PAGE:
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Zika: the first climate epidemic

The connection between the spread of Zika and climate change is certain. By Ricardo Coelho.
Neural cells (grey) infected by Zika (green), photo by NIH Image Gallery/Flickr.

Zika is a virus transmitted by mosquitoes. Although related to dengue, it is rather less dangerous. In most cases does not cause any symptoms and only hives, fever, migraines and muscle pain in others. Discovered in 1947 in the Zika Forest in Uganda, few infections were recorded until 2007, when an epidemic first affected a small Micronesian island. By 2013, Zika had already reached Polynesia and two years later it arrived in Latin America where, according to the World Health Organisation, it may affect up to four million people.

The new Zika epidemic has been news because in Brazil it has been accompanied by a sharp increase in the number of children born with microcephaly, i.e. a smaller head than normal. Microcephaly is linked to mental development difficulties in the children affected, as well as heart, eyesight and hearing problems. Although a connection between pregnant women infected by Zika and the birth of children with microcephaly has not been proven, it certainly does not seem to be a coincidence. It has yet to be explained what type of mutation occurred in the virus for new symptoms to have emerged or why the mutation took place.

It is also not yet clear what the consequences of the Zika epidemic will be in the medium term, since other complications will almost certainly arise, including higher rates of Guillain-Barré syndrome, a nervous system disorder that causes partial paralysis. It is also possible that pregnant women becoming infected with the virus may cause neurological problems in children even if they are not born with microcephaly.

What is certain is the connection between the spread of Zika and climate change. It is not a coincidence that the virus has spread from Central Africa to Latin America during a decade which has seen the highest temperatures ever. The combination of higher temperatures and more precipitation, which is a consequence of climate change, means that a larger area of the planet is warm and damp enough for mosquitoes to be able to survive and reproduce. As a result, epidemics caused by viruses spread by mosquitoes may become more common.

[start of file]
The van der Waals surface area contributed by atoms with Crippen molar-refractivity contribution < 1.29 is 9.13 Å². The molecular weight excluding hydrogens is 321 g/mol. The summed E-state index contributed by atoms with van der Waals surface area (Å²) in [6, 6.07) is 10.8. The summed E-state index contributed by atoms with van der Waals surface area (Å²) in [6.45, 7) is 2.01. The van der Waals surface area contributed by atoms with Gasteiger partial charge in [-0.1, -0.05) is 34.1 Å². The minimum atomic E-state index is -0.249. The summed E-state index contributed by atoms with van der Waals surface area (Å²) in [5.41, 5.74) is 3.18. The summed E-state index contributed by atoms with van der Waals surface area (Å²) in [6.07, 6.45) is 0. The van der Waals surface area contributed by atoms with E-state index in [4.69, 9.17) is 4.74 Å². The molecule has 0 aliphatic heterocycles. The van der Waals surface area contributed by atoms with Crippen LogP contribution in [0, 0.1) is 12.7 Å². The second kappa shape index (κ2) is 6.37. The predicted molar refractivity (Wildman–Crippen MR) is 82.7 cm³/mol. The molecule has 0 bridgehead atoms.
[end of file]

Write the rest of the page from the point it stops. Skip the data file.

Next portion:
It is also certain that there are other ecological factors that influence the spread of mosquitoes. Deforestation encourages mosquitoes to multiply, since they survive better with low-growing vegetation (including agricultural crops). Uncontrolled urbanisation, a reflection of policies that eject people from rural areas, produces not only to bigger settlements but also environments that are highly favourable for mosquitoes to reproduce, including water tanks in houses that do not have plumbing. Together with the increase in air traffic, which leads more people to travel around the world, these factors create conditions for a disease spread by mosquitoes to become global and affect more and more people.

The epidemic has also been made worse by social factors related to the inequality and conservatism that continue to beset most of South America. Technological solutions, such as using pesticides to control mosquito populations, are little more than a stopgap when millions of people live in shanty towns with no sanitation, access to a public health system or the possibility of buying mosquito nets or repellent. Worse still, many of these solutions may be counter-productive or bring new problems: pesticides may also kill insects that prey on mosquitoes; the release of transgenic mosquitoes is another experiment with unpredictable results. On the other hand, asking women not to get pregnant, which has happened in several countries, is unspeakably cruel when abortion is illegal and access to contraception limited or non-existent in those countries (even those that have leftist governments).

The new Zika epidemic, spurred on by climate change, is another sign – perhaps the most dramatic one to date – that we are living in a world increasingly hostile to life. Theological considerations aside, it is not divine vengeance that is at hand, but rather the outcome of a production system that contaminates the air, soil and water. An ecological revolution to prevent more and worse catastrophes is not only needed but increasingly essential.

Translated by Tom Williams for

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